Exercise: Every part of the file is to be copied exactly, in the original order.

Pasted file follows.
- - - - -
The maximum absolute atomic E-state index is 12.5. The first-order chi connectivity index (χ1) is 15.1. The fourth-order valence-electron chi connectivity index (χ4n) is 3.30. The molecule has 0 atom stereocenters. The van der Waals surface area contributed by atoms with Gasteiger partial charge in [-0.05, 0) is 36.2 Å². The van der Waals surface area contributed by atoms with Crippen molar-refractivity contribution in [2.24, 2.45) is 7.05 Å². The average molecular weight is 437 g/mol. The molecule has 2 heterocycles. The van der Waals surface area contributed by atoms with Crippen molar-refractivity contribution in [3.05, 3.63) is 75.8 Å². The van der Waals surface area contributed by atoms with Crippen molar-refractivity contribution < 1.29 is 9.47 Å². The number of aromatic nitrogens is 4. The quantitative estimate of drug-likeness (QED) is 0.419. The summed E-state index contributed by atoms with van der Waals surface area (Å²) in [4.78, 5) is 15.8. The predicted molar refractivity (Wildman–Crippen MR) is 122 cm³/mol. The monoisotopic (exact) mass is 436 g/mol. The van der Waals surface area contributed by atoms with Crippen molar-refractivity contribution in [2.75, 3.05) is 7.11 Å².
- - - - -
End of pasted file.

The maximum absolute atomic E-state index is 12.5. The first-order chi connectivity index (χ1) is 15.1. The fourth-order valence-electron chi connectivity index (χ4n) is 3.30. The molecule has 0 atom stereocenters. The van der Waals surface area contributed by atoms with Gasteiger partial charge in [-0.05, 0) is 36.2 Å². The van der Waals surface area contributed by atoms with Crippen molar-refractivity contribution in [2.24, 2.45) is 7.05 Å². The average molecular weight is 437 g/mol. The molecule has 2 heterocycles. The van der Waals surface area contributed by atoms with Crippen molar-refractivity contribution in [3.05, 3.63) is 75.8 Å². The van der Waals surface area contributed by atoms with Crippen molar-refractivity contribution < 1.29 is 9.47 Å². The number of aromatic nitrogens is 4. The quantitative estimate of drug-likeness (QED) is 0.419. The summed E-state index contributed by atoms with van der Waals surface area (Å²) in [4.78, 5) is 15.8. The predicted molar refractivity (Wildman–Crippen MR) is 122 cm³/mol. The monoisotopic (exact) mass is 436 g/mol. The van der Waals surface area contributed by atoms with Crippen molar-refractivity contribution in [2.75, 3.05) is 7.11 Å².